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Waterloo Region continues to adjust plans for its future

The Region of Waterloo's administration building in Kitchener. Nick Westoll / File / Global News

Staff presented an updated version of the Region’s Official Plan for the area to Waterloo Regional Council on Thursday afternoon.

The region is making changes to the ROP for the first time since 2015 as the area’s population is expected to balloon by around 50 per cent to 923,000 people by 2051.

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Rod Regier, commissioner of planning, development and legislative services, told council that the plan was based upon the idea of “15-minute neighbourhoods.”

“We can accommodate a majority of our new residents through intensification while strengthening our neighbourhoods for everyone,” he explained.

“This plan envisions a new approach to community building where the priority is on the development of 15-minute neighbourhoods where the needs of all residents of all ages and abilities can be within a 15-minute walk cycle or roll, such as a mobility device and all other needs can be met by frequent access to transit.”

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He noted that the plans for the future will feature more high-density housing that also includes plans for transit.

“We simply must do a better job of building complete communities that are transit supportive from the outset,” Regier explained.

“It’s very difficult and expensive to provide transit services to low-density communities that are not designed for it.

The proposed amendment to the plan will see the addition of 121,000 new homes being built across the region which are intended for a wide range and mix of housing options. There are currently around 223,000 across the area.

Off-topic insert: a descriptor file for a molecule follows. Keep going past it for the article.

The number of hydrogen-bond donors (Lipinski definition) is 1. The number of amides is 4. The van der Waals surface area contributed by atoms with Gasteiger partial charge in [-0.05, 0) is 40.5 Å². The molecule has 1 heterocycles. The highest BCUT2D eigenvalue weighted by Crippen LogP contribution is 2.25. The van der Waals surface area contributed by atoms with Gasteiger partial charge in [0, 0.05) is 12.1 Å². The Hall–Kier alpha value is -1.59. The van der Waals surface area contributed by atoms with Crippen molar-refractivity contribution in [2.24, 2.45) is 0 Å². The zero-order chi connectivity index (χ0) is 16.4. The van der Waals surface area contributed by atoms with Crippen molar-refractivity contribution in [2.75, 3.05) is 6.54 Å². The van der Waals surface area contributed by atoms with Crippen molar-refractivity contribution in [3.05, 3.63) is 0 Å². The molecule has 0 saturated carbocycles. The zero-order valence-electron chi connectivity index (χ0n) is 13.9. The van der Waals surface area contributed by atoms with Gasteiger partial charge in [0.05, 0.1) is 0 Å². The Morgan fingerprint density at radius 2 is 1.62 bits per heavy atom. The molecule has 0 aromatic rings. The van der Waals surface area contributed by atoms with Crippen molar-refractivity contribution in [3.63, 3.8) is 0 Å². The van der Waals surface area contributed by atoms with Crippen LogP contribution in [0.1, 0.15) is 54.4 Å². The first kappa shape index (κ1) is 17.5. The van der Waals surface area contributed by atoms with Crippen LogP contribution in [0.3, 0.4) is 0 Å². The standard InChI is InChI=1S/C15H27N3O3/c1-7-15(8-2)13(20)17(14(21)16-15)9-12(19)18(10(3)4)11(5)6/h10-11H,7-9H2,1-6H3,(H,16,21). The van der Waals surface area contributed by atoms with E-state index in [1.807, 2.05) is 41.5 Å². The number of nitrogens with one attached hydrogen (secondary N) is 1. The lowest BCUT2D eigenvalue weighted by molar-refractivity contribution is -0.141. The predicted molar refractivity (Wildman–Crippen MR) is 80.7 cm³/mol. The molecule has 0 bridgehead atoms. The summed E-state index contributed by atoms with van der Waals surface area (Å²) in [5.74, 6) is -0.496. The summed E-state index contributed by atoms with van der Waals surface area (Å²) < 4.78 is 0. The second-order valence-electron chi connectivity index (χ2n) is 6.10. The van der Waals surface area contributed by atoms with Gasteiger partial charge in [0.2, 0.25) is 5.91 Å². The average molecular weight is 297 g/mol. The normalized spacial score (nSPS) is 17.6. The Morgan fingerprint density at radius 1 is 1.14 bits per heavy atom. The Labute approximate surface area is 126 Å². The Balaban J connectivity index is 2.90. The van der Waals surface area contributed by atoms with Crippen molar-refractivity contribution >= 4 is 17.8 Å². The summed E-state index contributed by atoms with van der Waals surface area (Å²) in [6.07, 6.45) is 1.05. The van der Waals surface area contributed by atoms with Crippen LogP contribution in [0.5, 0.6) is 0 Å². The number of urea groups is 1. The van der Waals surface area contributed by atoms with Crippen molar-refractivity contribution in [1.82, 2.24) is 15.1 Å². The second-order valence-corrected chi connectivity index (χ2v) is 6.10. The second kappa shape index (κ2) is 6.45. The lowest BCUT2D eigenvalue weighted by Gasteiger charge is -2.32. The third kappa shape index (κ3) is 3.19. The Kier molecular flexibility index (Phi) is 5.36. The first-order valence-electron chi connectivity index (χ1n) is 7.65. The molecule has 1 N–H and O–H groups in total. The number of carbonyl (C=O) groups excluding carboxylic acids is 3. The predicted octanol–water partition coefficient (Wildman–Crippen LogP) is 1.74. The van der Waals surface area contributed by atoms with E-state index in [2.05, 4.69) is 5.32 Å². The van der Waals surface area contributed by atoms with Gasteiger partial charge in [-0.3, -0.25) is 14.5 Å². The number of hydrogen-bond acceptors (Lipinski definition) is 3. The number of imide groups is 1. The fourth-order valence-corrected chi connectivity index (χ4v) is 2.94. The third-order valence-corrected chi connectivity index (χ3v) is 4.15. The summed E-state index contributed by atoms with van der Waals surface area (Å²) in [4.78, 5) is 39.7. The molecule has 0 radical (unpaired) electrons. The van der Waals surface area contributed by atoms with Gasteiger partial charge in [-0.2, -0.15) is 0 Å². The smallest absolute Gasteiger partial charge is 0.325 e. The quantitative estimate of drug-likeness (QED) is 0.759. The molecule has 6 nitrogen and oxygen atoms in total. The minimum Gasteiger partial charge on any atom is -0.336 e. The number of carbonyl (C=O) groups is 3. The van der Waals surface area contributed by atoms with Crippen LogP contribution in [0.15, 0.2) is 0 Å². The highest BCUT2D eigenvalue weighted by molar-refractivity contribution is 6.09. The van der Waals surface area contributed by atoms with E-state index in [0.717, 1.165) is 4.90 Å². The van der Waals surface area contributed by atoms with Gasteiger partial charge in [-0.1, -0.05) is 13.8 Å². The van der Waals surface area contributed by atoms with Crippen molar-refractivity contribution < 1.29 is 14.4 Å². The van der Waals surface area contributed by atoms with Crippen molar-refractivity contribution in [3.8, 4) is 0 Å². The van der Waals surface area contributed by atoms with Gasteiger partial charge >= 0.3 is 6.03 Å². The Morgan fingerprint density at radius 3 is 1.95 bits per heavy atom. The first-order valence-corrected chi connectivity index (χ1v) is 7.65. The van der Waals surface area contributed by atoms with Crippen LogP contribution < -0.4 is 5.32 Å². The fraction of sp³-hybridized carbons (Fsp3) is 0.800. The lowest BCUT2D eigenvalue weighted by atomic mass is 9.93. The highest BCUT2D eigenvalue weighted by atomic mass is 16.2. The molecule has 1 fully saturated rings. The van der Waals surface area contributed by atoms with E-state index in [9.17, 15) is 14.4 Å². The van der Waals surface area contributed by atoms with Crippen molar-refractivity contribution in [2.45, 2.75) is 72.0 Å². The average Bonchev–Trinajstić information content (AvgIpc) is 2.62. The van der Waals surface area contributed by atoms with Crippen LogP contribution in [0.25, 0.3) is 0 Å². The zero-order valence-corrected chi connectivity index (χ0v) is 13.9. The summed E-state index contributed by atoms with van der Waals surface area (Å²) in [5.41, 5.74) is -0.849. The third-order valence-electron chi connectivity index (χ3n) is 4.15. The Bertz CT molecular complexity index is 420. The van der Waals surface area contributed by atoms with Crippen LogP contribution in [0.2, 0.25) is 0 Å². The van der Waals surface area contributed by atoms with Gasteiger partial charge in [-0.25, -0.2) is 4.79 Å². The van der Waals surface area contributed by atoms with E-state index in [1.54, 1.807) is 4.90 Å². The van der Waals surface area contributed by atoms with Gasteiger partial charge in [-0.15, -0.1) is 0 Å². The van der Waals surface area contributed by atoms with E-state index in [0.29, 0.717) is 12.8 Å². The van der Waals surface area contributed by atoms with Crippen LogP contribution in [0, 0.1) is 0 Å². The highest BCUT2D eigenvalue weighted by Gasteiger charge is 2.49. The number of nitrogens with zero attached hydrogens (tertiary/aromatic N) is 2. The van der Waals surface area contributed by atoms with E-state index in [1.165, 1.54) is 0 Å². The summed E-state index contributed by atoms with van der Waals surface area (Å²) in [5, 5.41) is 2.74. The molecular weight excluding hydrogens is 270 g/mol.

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“It’s important to understand that we have already started to build the inventory of housing that we will need for the future,” Regier told council.

“Research from staff indicates that the region will need 150 hectares of land for community area growth and 456 hectares for employment area growth to meet its needs.”

A large majority of the development for community space will come from Kitchener which has 1,150 hectares designated to meet that need while Cambridge has another 664. Waterloo and the four townships would provide a further 942 hectares.

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The allotted land would not just account for the new homes, but also schools, grocery stores and personal services.

According to the plan, the region is also estimated to be home to 470,000 jobs by that time as well.

The region has added to its space designated as employment land as it currently has 1,072 hectares, which could house almost 40,000 jobs but Regier says more is needed.

He says that the region is planning to add 456 hectares which would accommodate another 13,000 new jobs.

A vast majority of the employment land, which would be for things like warehouses, factories and distribution centres, would be located in Cambridge as 552 hectares are in that city.

The other two cities and four townships would make up the remaining 520 hectares.

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